5.) What does the Time of Complaint mean?

The Time of Complaint reflects when the alleged infringement activity took place, local time.

6.) Why is the time listed in the Time of Complaint different than what the correspondence lists?

The entities that send the correspondence use a timestamp reference that is based on Greenwich Mean Time(GMT). Our time is based on being located in the Eastern Time zone. When we observe Daylight Savings Time, there is a 4 hour difference between GMT and our time. During the few months in the winter when we are not observing DST, there is a 5 hour difference. Refer to the GMT website for more information.

6.) What does Cust Connected/Disconnected mean?

In question 2 above, it was explained that all devices that use the Internet receive a unique IP address. In question 3, is was explained that IP addresses, in most cases, are not permanently assigned. The Cust Connected line that lists a date and time reflect when the IP listed in the correspondence was assigned to your modem or router. The Cust Disconnect date and time reflect when a new IP was assigned. If the Cust Disconnect line states "still online", that indicates at the time of sending the e-mail that the modem or router still retained the same IP address.

8.) Where do I find the file name of the alleged infringed material?

The file name of the alleged infringed material is listed in the area of the correspondence labeled Evidentiary Information. This area will list the file name, as well as other information pertaining to the alleged event, and is listed at the end of the information that explains the reason for the correspondence.

9.) What is BitTorrent?

BitTorrent is a method in which files are distributed accross a network. Click here to learn more.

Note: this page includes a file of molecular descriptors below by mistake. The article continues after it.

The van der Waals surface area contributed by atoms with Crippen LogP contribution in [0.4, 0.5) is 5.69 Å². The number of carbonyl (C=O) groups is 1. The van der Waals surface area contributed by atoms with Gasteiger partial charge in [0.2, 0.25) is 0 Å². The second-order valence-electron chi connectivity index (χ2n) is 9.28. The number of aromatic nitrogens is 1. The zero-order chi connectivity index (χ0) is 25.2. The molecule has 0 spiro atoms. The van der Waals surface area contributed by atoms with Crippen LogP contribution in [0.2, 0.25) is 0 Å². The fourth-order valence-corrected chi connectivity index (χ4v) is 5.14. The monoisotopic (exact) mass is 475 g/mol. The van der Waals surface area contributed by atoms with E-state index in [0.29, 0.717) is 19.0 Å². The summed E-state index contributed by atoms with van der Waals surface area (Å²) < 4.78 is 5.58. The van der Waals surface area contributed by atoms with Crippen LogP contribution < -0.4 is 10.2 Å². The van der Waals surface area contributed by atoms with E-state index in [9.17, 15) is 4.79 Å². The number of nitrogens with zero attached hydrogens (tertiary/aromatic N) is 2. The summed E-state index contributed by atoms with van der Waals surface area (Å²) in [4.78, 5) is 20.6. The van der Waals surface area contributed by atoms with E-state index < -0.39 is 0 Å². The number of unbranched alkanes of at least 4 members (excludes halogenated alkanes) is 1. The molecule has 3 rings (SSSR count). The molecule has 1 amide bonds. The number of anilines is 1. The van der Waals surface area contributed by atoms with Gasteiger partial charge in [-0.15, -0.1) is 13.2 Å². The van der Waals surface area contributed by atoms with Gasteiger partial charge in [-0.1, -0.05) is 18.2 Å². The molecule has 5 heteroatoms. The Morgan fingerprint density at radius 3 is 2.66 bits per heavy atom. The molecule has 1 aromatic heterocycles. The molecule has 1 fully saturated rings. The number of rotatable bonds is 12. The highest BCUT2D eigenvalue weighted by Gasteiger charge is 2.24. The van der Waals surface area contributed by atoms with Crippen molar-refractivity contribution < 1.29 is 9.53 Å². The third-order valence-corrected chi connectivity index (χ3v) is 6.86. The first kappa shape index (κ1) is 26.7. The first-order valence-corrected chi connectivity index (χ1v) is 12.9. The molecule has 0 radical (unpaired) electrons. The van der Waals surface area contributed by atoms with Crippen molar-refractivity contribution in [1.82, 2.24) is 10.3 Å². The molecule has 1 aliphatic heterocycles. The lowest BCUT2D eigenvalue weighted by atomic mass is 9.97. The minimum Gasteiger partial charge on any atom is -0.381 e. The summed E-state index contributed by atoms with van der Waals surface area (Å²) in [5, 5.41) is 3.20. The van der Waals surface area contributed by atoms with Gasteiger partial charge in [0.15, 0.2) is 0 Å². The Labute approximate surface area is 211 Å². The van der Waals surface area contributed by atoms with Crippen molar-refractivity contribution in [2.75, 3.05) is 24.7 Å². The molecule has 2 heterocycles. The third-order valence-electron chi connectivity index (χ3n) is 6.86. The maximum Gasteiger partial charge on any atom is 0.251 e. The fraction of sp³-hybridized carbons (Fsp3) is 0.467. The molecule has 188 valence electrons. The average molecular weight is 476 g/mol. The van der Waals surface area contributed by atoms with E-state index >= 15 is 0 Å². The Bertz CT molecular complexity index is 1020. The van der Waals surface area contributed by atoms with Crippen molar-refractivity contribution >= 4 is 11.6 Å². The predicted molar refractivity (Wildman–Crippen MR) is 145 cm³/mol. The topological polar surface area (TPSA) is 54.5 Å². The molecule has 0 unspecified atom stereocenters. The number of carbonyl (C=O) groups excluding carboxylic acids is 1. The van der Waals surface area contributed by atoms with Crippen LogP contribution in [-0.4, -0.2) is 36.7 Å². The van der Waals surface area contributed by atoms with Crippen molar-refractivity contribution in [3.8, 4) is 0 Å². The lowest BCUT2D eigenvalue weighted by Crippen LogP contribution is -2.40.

10.) What is a port?

A port is used with software applications in conjunction with the unique IP address a device uses to communicate with other devices. Click here to learn more.

11.) What do I do now to resolve this?

First, you should look carefully at the letter and/or e-mail you received from SEI Communications. Additionally, you should:

  • Discontinue downloading and uploading unauthorized copies of copyright material immediately.

  • Look at devices within your location that could download/upload copyright material. This is usually a computer or laptop, but any device capable of transferring material is suspect.

  • If you do not use P2P software for lawful purposes, delete it.

  • If you use P2P for lawful purposes (to upload or download files that you are legally authorized to reproduce or distribute), make sure the only authorized files in your P2P "shared folder" are ones you are authorized to distribute in this way.

Remember, distributing files illegally puts you at risk for sanctions imposed for violating SEI Communications terms of service as well as substantial civil, and in some cases, criminal penalties.

12.) I want to delete the copies of the unauthorized file(s) on my computer. How do I do this?

Look at the letter and/or e-mail you received and enter the name of the file(s) into the search function on the device. If found, delete the file(s).

13.) I believe that someone else may have used my Internet access without my knowledge or approval. How can I secure my Internet access?

In general, most consumer grade network hardware has security features that, when properly configured, can make it very difficult if not impossible for someone to use your Internet access without your knowledge. Many network hardware vendors today enable or pre-configure these security features, but ultimately the customer is responsible to keep their connection secure. Refer to the manufacturer's website for helpful suggestions to help you secure your Internet access. For options to configure the wireless function of your Comtrend router, click here.